Thousands of critically endangered snails have been released into the wild after being rescued from the edge of extinction, with a little help from a British zoo.
The greater Bermuda land snail was thought to have disappeared for many years until an empty shell turned up in the territory's capital city, Hamilton.
Live snails were then found among litter in a nearby alleyway.
Some were flown to Chester Zoo for a unique breeding programme.
More than 4,000 snails raised at the zoo have now been taken back to the island and released.
Many more captive snails will soon be returned to their homeland to help give the species a new lease of life.
Mark Outerbridge, a wildlife ecologist for the Bermuda government, said the snail was a "Lazarus species", which was considered extinct not so long ago.
Then, in 2014, a man walked into his office in the capital, Hamilton, holding a fresh snail shell.
"It turned out that, yes, this was in fact the greater Bermuda land snail, a species that we thought had gone extinct 40 years earlier," he said.
"He came back the next day with a fresh one, a live one in his hand, and that's how I was thrust into this conservation project."
A small but thriving population of land snails was discovered behind a restaurant. The gastropods were living among litter - specifically inside thrown-away plastic bags - in a "dank wet alley", surrounded by four-storey buildings.
Water dripping from air conditioning units had created an environment where the animals could survive unnoticed.
"It turned out that the plastic bags were one of the favourite places for these snails to hang out, because of course it retained the moisture the best - and the snails are very vulnerable to drying out," said Dr Outerbridge.
"And when we started picking up these plastic bags and unfolding them - literally they contained hundreds of juveniles and hatchling-sized snails."
Some of the hatchlings were taken into captivity for breeding. Their offspring were later sent to Chester Zoo and the Zoological Society of London, where scientists were able to establish colonies.
It turns out that the snails are prolific breeders in captivity, with thousands of snails bred in a matter of years.
"At the last count we've got somewhere around 13,000 snails - we've probably got more than that, they've had a lot of babies since then," said Amber Flewitt, of Chester Zoo, who cares for the snails.
The secret of breeding success, she said, was nice soil and their favourite foods, which include sweet potato and lettuce.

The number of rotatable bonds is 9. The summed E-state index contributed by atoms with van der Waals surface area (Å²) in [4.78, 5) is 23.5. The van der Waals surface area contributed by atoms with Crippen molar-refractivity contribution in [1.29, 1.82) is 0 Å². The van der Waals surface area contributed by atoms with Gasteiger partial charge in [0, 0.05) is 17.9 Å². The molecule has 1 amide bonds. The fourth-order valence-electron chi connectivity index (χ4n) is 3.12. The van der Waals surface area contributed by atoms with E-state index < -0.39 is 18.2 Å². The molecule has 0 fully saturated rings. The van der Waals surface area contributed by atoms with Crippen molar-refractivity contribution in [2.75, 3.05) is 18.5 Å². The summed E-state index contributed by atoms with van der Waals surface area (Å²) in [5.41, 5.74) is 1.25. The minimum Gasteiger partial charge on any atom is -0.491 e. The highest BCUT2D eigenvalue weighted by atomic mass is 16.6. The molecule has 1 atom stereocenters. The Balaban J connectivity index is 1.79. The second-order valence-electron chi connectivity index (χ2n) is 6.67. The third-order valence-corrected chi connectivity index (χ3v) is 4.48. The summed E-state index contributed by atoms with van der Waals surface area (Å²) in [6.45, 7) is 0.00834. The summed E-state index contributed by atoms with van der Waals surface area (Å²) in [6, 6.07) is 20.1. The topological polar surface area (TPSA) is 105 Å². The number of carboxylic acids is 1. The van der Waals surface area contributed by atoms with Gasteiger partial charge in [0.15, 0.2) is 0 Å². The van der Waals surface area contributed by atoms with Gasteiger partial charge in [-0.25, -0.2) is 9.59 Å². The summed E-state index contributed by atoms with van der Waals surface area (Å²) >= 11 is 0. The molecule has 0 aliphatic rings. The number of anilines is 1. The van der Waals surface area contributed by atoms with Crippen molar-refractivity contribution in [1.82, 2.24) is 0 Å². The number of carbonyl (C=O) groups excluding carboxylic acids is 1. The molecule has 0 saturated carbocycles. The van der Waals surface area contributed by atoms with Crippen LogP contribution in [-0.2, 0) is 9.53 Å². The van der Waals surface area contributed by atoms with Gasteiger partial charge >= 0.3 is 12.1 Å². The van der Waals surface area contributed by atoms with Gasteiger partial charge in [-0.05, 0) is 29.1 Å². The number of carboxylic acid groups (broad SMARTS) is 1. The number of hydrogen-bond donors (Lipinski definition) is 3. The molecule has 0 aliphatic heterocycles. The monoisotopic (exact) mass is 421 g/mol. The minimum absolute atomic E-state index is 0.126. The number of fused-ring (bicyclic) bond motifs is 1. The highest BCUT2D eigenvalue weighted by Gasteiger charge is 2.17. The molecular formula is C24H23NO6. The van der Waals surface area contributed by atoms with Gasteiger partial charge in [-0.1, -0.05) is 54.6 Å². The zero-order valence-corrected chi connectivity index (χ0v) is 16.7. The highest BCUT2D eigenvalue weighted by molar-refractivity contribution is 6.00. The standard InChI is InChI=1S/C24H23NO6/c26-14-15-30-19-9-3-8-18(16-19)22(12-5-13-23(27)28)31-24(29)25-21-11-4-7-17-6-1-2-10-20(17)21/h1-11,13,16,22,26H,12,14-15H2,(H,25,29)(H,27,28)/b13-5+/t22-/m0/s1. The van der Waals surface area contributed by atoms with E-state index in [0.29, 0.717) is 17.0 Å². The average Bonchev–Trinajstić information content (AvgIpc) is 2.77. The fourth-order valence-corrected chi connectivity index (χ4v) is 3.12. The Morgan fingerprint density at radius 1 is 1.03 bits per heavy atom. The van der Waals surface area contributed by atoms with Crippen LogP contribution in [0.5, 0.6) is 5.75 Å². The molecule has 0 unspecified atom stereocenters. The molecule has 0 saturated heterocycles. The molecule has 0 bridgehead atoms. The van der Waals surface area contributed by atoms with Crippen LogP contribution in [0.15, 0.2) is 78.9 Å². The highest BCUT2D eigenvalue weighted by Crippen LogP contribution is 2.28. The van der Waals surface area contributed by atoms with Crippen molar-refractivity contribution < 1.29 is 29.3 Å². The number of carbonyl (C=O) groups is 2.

Thousands of the Chester Zoo snails have now been sent back to Bermuda for release in nature reserves.
The snails are thought to be doing well in their new home.
Dr Gerardo Garcia of Chester Zoo said that, following three years of intensive work, the zoo was proud to see the snails heading home.
"This is an animal that has been on this planet for a very long time and we simply weren't prepared to sit back and watch them become lost forever when we knew we might be able to provide a lifeline," he said.
The greater Bermuda land snail is unique to Bermuda and is part of an ancient lineage of land snail that dates back in time over one million years.
Once abundant on the islands that make up the territory of Bermuda, the population went through a dramatic decline during the 20th Century after being preyed on by invading killer snails.
The snails have been released on a nature reserve on the northern Nonsuch Island, which has snail-friendly habitats and no evidence of the main predators that nearly caused the animal's demise.
They will join a small wild population, estimated at a few hundred individuals. This makes the species more rare in the wild than the likes of the giant panda or mountain gorilla, according to Chester Zoo.
Some captive individuals have been fitted with fluorescent tags to monitor their recovery in the wild.
"Not only did they escape the axe of extinction but they have rebounded so well in captivity through breeding that now what we're doing is we're identifying islands in Bermuda that don't have the predators and reintroducing them to those islands, and our expectations are very high that they'll do well," said Dr Outerbridge.
In the case of this species, it was a matter of having to look literally under every rock and every log before writing the animal off, he added.
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